Hardware: Canvas

Updated 2 months ago by Yana Shch

Canvas is an HTML5 API that is used to draw 2D graphics and animations on a web page.

Apart from its intended functions, Canvas can also be used as additional entropy in browser fingerprinting. According to  Englehardt and Narayanan (2016), a study done by Princeton University, more than 5% of websites use canvas for fingerprinting purposes.

In summary, canvas fingerprinting works by asking the browser to draw a hidden canvas image. This image will be drawn slightly differently on various machines but will be the same if machines are identical. After the image is drawn, it is converted into a hash string, which is further used as additional entropy in identification. A more detailed overview on how Canvas Fingerprinting works can be found on our blog here.

Multilogin allows you to control the canvas fingerprints of your browser profiles by providing three different modes of operation: Noise, Off, and Block.

Noise mode

When websites request a Canvas function readout from your browser, Canvas masking algorithm on Noise mode intercepts it in the middle of the way and adds a random but consistent noise to the readout. The best analogy to understand how it works would be a voice modifier. When you apply voice modifier with a particular preset, it changes your voice, making it significantly different from your original voice but consistent over time.

Since random noise is applied to the readout, websites may perceive the fingerprint as being 100% unique, if statistical analysis is applied.

Off Mode

When Canvas masking is set to Off, websites will see the real canvas fingerprint of your machine.

Setting the mode to Off can be advantageous in some cases, where websites react badly to 100% unique or blocked canvas readouts.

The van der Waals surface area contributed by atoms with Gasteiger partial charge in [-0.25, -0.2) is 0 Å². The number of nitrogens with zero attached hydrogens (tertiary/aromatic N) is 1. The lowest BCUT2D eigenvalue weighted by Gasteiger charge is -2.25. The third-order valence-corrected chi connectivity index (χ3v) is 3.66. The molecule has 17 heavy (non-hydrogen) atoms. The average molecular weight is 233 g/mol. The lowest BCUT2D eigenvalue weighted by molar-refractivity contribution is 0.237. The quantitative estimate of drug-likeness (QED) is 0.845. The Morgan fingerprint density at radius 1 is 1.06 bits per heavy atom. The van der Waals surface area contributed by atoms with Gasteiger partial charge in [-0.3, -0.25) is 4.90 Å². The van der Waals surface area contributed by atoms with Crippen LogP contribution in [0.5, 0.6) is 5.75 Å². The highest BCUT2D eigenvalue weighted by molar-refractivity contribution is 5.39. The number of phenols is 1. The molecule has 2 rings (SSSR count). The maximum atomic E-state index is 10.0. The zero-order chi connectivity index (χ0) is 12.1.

Remember! In the real world, canvas fingerprint hashes are not unique,  since multiple copies of your machine setup exist elsewhere in the world.  So by revealing your real canvas fingerprint, you only fall within the same segment of users who have the same hardware setup.  Furthermore, by altering other fingerprints, you increase the entropy by which websites will be able to see your browser profiles as separate identities.

A way to further decrease the entropy of your browser profiles, and thus, make them better blend-in within the normal distribution of users is to run Multilogin on Mac computers. Because Macs are very similar in their build nature, their Canvas fingerprints are very similar. In most cases, same models will have identical hashes.

Block mode

Block mode completely disables the ability of the website to read canvas. When a website will try to perform the readout on a browser profile, where Canvas is set to Block, the returned value will be blank.

Whether how such situation may be treated is entirely up to the website's discretion. However, such events can even happen with users, who are not intently trying to hide their canvas fingerprint, in cases where a browser error occurs in the process of retrieving the data of the canvas object.

Opening browser profiles on multiple machines

Don't forget! If you've created a browser profile with Canvas set to Noise and open it on various machines with different hardware installed, the website will see that the Canvas hash is not persistent across multiple launches.

The added noise is persistent. However, it is added as a filter on top of the existing machine fingerprint. So, if the machine has changed, then the readouts also change. 

Below is a screenshot example. The same browser profile is opened on 2 different machines. Although the noise is persistent for that profile,  the Canvas readout is still different.

If non-changing readouts are required on multiple devices, then there are few solutions:

  1. Run Multilogin on identically configured Virtual Machines (VM) or Virtual Private Servers (VPS) with Hardware fingerprints set to Noise mode. Since these machines will be set up the same way, the masked Canvas fingerprints will remain consistent on multiple machines.
  2. Run Multilogin on identical PC models with the same hardware, driver and OS setup. Since these machines have the same hardware setup, the masked hardware prints will remain consistent on multiple machines.
  3. Run Multilogin on the same Mac computers. The same logic applies, but also help better blend in as it’s described in above.

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